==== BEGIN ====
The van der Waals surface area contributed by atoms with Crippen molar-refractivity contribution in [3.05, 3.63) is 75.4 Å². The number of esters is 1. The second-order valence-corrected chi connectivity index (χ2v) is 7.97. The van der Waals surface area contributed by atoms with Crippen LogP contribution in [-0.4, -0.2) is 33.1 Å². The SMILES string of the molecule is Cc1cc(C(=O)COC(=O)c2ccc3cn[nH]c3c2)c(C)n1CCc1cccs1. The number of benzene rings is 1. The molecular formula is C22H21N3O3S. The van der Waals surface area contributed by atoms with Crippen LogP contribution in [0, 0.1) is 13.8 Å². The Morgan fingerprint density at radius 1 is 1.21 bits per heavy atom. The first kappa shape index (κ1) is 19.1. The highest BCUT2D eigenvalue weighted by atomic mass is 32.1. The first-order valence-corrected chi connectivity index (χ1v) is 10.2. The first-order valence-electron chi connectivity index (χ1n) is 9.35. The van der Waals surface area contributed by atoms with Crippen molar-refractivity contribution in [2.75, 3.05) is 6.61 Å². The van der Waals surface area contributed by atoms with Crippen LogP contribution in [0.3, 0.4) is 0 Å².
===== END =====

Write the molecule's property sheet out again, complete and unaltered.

The van der Waals surface area contributed by atoms with Crippen molar-refractivity contribution in [3.05, 3.63) is 75.4 Å². The number of esters is 1. The second-order valence-corrected chi connectivity index (χ2v) is 7.97. The van der Waals surface area contributed by atoms with Crippen LogP contribution in [-0.4, -0.2) is 33.1 Å². The SMILES string of the molecule is Cc1cc(C(=O)COC(=O)c2ccc3cn[nH]c3c2)c(C)n1CCc1cccs1. The number of benzene rings is 1. The molecular formula is C22H21N3O3S. The van der Waals surface area contributed by atoms with Crippen LogP contribution in [0, 0.1) is 13.8 Å². The Morgan fingerprint density at radius 1 is 1.21 bits per heavy atom. The first kappa shape index (κ1) is 19.1. The highest BCUT2D eigenvalue weighted by atomic mass is 32.1. The first-order valence-corrected chi connectivity index (χ1v) is 10.2. The first-order valence-electron chi connectivity index (χ1n) is 9.35. The van der Waals surface area contributed by atoms with Crippen molar-refractivity contribution in [2.75, 3.05) is 6.61 Å². The van der Waals surface area contributed by atoms with Crippen LogP contribution in [0.3, 0.4) is 0 Å².